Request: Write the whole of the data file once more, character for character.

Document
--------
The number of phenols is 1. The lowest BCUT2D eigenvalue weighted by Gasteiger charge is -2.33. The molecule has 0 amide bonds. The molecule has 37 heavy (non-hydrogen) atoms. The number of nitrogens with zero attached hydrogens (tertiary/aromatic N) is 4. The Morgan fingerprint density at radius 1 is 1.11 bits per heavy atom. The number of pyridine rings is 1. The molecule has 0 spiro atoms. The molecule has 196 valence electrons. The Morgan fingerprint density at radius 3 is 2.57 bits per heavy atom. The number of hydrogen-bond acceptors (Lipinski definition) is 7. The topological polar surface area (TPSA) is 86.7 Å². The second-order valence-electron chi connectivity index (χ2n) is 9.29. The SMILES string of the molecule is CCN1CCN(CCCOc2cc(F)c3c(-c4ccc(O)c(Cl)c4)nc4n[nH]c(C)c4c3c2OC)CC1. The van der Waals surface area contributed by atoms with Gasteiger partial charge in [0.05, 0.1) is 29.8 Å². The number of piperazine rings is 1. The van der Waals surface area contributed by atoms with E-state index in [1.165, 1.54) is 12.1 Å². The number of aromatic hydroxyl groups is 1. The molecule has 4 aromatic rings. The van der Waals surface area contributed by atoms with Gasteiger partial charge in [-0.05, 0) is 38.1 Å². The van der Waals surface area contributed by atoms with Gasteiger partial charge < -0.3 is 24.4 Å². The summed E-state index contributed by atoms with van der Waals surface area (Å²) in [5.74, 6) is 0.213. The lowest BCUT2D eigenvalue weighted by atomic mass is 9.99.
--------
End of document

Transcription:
The number of phenols is 1. The lowest BCUT2D eigenvalue weighted by Gasteiger charge is -2.33. The molecule has 0 amide bonds. The molecule has 37 heavy (non-hydrogen) atoms. The number of nitrogens with zero attached hydrogens (tertiary/aromatic N) is 4. The Morgan fingerprint density at radius 1 is 1.11 bits per heavy atom. The number of pyridine rings is 1. The molecule has 0 spiro atoms. The molecule has 196 valence electrons. The Morgan fingerprint density at radius 3 is 2.57 bits per heavy atom. The number of hydrogen-bond acceptors (Lipinski definition) is 7. The topological polar surface area (TPSA) is 86.7 Å². The second-order valence-electron chi connectivity index (χ2n) is 9.29. The SMILES string of the molecule is CCN1CCN(CCCOc2cc(F)c3c(-c4ccc(O)c(Cl)c4)nc4n[nH]c(C)c4c3c2OC)CC1. The van der Waals surface area contributed by atoms with Gasteiger partial charge in [0.05, 0.1) is 29.8 Å². The number of piperazine rings is 1. The van der Waals surface area contributed by atoms with E-state index in [1.165, 1.54) is 12.1 Å². The number of aromatic hydroxyl groups is 1. The molecule has 4 aromatic rings. The van der Waals surface area contributed by atoms with Gasteiger partial charge in [-0.05, 0) is 38.1 Å². The van der Waals surface area contributed by atoms with Gasteiger partial charge < -0.3 is 24.4 Å². The summed E-state index contributed by atoms with van der Waals surface area (Å²) in [5.74, 6) is 0.213. The lowest BCUT2D eigenvalue weighted by atomic mass is 9.99.